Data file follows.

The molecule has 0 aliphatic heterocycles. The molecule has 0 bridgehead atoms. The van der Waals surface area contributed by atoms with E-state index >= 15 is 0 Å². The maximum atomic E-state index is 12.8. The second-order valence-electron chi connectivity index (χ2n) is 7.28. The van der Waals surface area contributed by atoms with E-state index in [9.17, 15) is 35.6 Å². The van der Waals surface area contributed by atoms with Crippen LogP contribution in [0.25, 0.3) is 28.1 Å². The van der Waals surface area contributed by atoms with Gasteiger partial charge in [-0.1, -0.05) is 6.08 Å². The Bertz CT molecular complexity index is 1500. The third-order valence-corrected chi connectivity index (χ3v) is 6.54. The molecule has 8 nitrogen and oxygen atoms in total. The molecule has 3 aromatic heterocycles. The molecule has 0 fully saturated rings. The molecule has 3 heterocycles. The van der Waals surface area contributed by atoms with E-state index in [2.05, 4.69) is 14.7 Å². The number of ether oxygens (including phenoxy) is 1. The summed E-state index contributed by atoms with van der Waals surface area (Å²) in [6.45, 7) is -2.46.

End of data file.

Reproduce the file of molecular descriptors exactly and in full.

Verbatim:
The molecule has 0 aliphatic heterocycles. The molecule has 0 bridgehead atoms. The van der Waals surface area contributed by atoms with E-state index >= 15 is 0 Å². The maximum atomic E-state index is 12.8. The second-order valence-electron chi connectivity index (χ2n) is 7.28. The van der Waals surface area contributed by atoms with E-state index in [9.17, 15) is 35.6 Å². The van der Waals surface area contributed by atoms with Crippen LogP contribution in [0.25, 0.3) is 28.1 Å². The van der Waals surface area contributed by atoms with Gasteiger partial charge in [-0.1, -0.05) is 6.08 Å². The Bertz CT molecular complexity index is 1500. The third-order valence-corrected chi connectivity index (χ3v) is 6.54. The molecule has 8 nitrogen and oxygen atoms in total. The molecule has 3 aromatic heterocycles. The molecule has 0 fully saturated rings. The molecule has 3 heterocycles. The van der Waals surface area contributed by atoms with E-state index in [2.05, 4.69) is 14.7 Å². The number of ether oxygens (including phenoxy) is 1. The summed E-state index contributed by atoms with van der Waals surface area (Å²) in [6.45, 7) is -2.46.